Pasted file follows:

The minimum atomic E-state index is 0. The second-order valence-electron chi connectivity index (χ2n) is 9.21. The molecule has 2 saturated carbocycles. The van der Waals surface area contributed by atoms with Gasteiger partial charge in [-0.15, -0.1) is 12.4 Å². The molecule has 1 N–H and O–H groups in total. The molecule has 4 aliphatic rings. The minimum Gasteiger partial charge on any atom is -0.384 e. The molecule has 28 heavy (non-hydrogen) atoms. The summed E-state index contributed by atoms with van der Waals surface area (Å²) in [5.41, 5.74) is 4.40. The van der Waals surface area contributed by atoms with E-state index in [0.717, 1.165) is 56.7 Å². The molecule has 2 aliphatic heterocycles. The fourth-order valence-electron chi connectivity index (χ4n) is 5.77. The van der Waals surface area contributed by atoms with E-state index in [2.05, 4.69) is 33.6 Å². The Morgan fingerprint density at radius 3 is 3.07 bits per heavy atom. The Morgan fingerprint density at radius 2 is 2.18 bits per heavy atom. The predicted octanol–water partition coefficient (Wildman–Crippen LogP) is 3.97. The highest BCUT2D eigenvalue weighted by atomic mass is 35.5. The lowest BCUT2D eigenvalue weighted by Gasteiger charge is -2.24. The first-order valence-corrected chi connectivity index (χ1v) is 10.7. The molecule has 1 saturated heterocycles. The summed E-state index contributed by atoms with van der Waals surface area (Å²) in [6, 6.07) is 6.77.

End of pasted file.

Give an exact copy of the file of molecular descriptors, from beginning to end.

The minimum atomic E-state index is 0. The second-order valence-electron chi connectivity index (χ2n) is 9.21. The molecule has 2 saturated carbocycles. The van der Waals surface area contributed by atoms with Gasteiger partial charge in [-0.15, -0.1) is 12.4 Å². The molecule has 1 N–H and O–H groups in total. The molecule has 4 aliphatic rings. The minimum Gasteiger partial charge on any atom is -0.384 e. The molecule has 28 heavy (non-hydrogen) atoms. The summed E-state index contributed by atoms with van der Waals surface area (Å²) in [5.41, 5.74) is 4.40. The van der Waals surface area contributed by atoms with E-state index in [0.717, 1.165) is 56.7 Å². The molecule has 2 aliphatic heterocycles. The fourth-order valence-electron chi connectivity index (χ4n) is 5.77. The van der Waals surface area contributed by atoms with E-state index in [2.05, 4.69) is 33.6 Å². The Morgan fingerprint density at radius 3 is 3.07 bits per heavy atom. The Morgan fingerprint density at radius 2 is 2.18 bits per heavy atom. The predicted octanol–water partition coefficient (Wildman–Crippen LogP) is 3.97. The highest BCUT2D eigenvalue weighted by atomic mass is 35.5. The lowest BCUT2D eigenvalue weighted by Gasteiger charge is -2.24. The first-order valence-corrected chi connectivity index (χ1v) is 10.7. The molecule has 1 saturated heterocycles. The summed E-state index contributed by atoms with van der Waals surface area (Å²) in [6, 6.07) is 6.77.